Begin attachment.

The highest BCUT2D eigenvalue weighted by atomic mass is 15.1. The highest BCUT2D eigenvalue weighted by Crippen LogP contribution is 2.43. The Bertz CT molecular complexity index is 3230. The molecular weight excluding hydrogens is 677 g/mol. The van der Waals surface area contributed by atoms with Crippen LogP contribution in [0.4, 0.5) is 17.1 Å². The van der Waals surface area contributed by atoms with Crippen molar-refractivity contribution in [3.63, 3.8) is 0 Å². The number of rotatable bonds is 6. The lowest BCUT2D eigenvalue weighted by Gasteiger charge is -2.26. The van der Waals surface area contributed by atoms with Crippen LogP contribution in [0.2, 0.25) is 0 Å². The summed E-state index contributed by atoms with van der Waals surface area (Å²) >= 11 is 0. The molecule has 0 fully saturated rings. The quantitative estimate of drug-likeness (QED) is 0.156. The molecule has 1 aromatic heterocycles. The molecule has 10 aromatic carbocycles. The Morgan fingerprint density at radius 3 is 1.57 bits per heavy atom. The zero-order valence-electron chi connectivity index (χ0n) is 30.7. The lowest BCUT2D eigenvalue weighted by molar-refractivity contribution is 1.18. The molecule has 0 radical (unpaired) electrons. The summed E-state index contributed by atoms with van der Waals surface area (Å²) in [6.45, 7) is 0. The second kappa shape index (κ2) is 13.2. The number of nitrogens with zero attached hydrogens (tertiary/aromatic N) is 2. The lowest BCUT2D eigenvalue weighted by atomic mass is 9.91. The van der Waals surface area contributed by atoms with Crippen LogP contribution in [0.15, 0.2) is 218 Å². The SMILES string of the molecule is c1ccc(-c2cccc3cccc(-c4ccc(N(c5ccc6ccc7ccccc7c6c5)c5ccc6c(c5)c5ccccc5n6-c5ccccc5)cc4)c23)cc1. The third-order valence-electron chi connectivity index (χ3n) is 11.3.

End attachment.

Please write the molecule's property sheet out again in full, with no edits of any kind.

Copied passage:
The highest BCUT2D eigenvalue weighted by atomic mass is 15.1. The highest BCUT2D eigenvalue weighted by Crippen LogP contribution is 2.43. The Bertz CT molecular complexity index is 3230. The molecular weight excluding hydrogens is 677 g/mol. The van der Waals surface area contributed by atoms with Crippen LogP contribution in [0.4, 0.5) is 17.1 Å². The van der Waals surface area contributed by atoms with Crippen molar-refractivity contribution in [3.63, 3.8) is 0 Å². The number of rotatable bonds is 6. The lowest BCUT2D eigenvalue weighted by Gasteiger charge is -2.26. The van der Waals surface area contributed by atoms with Crippen LogP contribution in [0.2, 0.25) is 0 Å². The summed E-state index contributed by atoms with van der Waals surface area (Å²) >= 11 is 0. The molecule has 0 fully saturated rings. The quantitative estimate of drug-likeness (QED) is 0.156. The molecule has 1 aromatic heterocycles. The molecule has 10 aromatic carbocycles. The Morgan fingerprint density at radius 3 is 1.57 bits per heavy atom. The zero-order valence-electron chi connectivity index (χ0n) is 30.7. The lowest BCUT2D eigenvalue weighted by molar-refractivity contribution is 1.18. The molecule has 0 radical (unpaired) electrons. The summed E-state index contributed by atoms with van der Waals surface area (Å²) in [6.45, 7) is 0. The second kappa shape index (κ2) is 13.2. The number of nitrogens with zero attached hydrogens (tertiary/aromatic N) is 2. The lowest BCUT2D eigenvalue weighted by atomic mass is 9.91. The van der Waals surface area contributed by atoms with Crippen LogP contribution in [0.15, 0.2) is 218 Å². The SMILES string of the molecule is c1ccc(-c2cccc3cccc(-c4ccc(N(c5ccc6ccc7ccccc7c6c5)c5ccc6c(c5)c5ccccc5n6-c5ccccc5)cc4)c23)cc1. The third-order valence-electron chi connectivity index (χ3n) is 11.3.